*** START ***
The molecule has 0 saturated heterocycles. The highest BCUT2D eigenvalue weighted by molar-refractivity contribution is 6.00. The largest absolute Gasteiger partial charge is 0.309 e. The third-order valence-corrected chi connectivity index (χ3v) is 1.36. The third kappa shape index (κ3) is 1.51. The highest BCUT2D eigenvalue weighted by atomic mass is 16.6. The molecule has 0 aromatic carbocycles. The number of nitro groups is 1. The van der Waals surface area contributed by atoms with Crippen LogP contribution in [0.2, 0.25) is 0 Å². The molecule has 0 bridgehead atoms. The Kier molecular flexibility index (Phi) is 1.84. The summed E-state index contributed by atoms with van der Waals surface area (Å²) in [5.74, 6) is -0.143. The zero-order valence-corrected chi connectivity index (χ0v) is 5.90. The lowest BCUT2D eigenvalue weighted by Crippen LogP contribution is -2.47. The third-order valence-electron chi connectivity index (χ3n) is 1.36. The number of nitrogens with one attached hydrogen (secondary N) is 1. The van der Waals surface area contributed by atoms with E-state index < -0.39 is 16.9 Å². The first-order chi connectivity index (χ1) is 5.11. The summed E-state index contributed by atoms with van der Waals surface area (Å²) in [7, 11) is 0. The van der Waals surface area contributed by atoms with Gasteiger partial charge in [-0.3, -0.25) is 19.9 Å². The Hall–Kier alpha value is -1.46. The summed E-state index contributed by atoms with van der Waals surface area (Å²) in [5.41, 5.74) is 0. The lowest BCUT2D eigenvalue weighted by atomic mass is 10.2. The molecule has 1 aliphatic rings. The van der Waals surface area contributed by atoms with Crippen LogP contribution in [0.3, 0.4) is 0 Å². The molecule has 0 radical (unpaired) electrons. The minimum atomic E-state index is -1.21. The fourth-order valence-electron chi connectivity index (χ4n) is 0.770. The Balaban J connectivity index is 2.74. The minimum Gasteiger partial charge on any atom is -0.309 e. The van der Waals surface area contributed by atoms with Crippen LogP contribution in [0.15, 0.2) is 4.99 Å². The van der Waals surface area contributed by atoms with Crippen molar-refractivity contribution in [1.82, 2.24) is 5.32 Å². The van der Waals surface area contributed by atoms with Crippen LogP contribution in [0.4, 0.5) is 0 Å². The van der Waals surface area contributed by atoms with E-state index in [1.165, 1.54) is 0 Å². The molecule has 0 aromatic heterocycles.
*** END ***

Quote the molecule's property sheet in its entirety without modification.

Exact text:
The molecule has 0 saturated heterocycles. The highest BCUT2D eigenvalue weighted by molar-refractivity contribution is 6.00. The largest absolute Gasteiger partial charge is 0.309 e. The third-order valence-corrected chi connectivity index (χ3v) is 1.36. The third kappa shape index (κ3) is 1.51. The highest BCUT2D eigenvalue weighted by atomic mass is 16.6. The molecule has 0 aromatic carbocycles. The number of nitro groups is 1. The van der Waals surface area contributed by atoms with Crippen LogP contribution in [0.2, 0.25) is 0 Å². The molecule has 0 bridgehead atoms. The Kier molecular flexibility index (Phi) is 1.84. The summed E-state index contributed by atoms with van der Waals surface area (Å²) in [5.74, 6) is -0.143. The zero-order valence-corrected chi connectivity index (χ0v) is 5.90. The lowest BCUT2D eigenvalue weighted by Crippen LogP contribution is -2.47. The third-order valence-electron chi connectivity index (χ3n) is 1.36. The number of nitrogens with one attached hydrogen (secondary N) is 1. The van der Waals surface area contributed by atoms with E-state index < -0.39 is 16.9 Å². The first-order chi connectivity index (χ1) is 5.11. The summed E-state index contributed by atoms with van der Waals surface area (Å²) in [7, 11) is 0. The van der Waals surface area contributed by atoms with Gasteiger partial charge in [-0.3, -0.25) is 19.9 Å². The Hall–Kier alpha value is -1.46. The summed E-state index contributed by atoms with van der Waals surface area (Å²) in [5.41, 5.74) is 0. The lowest BCUT2D eigenvalue weighted by atomic mass is 10.2. The molecule has 1 aliphatic rings. The van der Waals surface area contributed by atoms with Crippen LogP contribution in [0.3, 0.4) is 0 Å². The molecule has 0 radical (unpaired) electrons. The minimum atomic E-state index is -1.21. The fourth-order valence-electron chi connectivity index (χ4n) is 0.770. The Balaban J connectivity index is 2.74. The minimum Gasteiger partial charge on any atom is -0.309 e. The van der Waals surface area contributed by atoms with Crippen LogP contribution in [0.15, 0.2) is 4.99 Å². The van der Waals surface area contributed by atoms with Crippen molar-refractivity contribution in [1.82, 2.24) is 5.32 Å². The van der Waals surface area contributed by atoms with Crippen LogP contribution in [0.4, 0.5) is 0 Å². The van der Waals surface area contributed by atoms with E-state index in [1.165, 1.54) is 0 Å². The molecule has 0 aromatic heterocycles.